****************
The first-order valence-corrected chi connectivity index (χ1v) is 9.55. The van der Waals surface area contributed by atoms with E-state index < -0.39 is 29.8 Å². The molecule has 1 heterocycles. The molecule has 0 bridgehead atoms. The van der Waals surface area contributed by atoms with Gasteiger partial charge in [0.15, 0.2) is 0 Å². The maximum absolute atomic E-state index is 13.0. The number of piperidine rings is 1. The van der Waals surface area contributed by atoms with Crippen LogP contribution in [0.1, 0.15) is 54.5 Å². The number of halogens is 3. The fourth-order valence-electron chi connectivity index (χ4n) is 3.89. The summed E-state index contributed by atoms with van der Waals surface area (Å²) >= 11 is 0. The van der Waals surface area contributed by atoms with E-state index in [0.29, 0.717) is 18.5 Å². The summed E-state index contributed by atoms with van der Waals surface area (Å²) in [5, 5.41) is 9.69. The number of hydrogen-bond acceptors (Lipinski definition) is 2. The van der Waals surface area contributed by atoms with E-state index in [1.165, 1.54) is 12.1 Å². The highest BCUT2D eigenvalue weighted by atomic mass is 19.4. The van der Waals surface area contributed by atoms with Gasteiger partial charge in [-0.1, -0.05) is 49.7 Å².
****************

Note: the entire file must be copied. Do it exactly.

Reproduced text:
The first-order valence-corrected chi connectivity index (χ1v) is 9.55. The van der Waals surface area contributed by atoms with E-state index < -0.39 is 29.8 Å². The molecule has 1 heterocycles. The molecule has 0 bridgehead atoms. The van der Waals surface area contributed by atoms with Gasteiger partial charge in [0.15, 0.2) is 0 Å². The maximum absolute atomic E-state index is 13.0. The number of piperidine rings is 1. The van der Waals surface area contributed by atoms with Crippen LogP contribution in [0.1, 0.15) is 54.5 Å². The number of halogens is 3. The fourth-order valence-electron chi connectivity index (χ4n) is 3.89. The summed E-state index contributed by atoms with van der Waals surface area (Å²) >= 11 is 0. The van der Waals surface area contributed by atoms with E-state index in [0.29, 0.717) is 18.5 Å². The summed E-state index contributed by atoms with van der Waals surface area (Å²) in [5, 5.41) is 9.69. The number of hydrogen-bond acceptors (Lipinski definition) is 2. The van der Waals surface area contributed by atoms with E-state index in [1.165, 1.54) is 12.1 Å². The highest BCUT2D eigenvalue weighted by atomic mass is 19.4. The van der Waals surface area contributed by atoms with Gasteiger partial charge in [-0.1, -0.05) is 49.7 Å².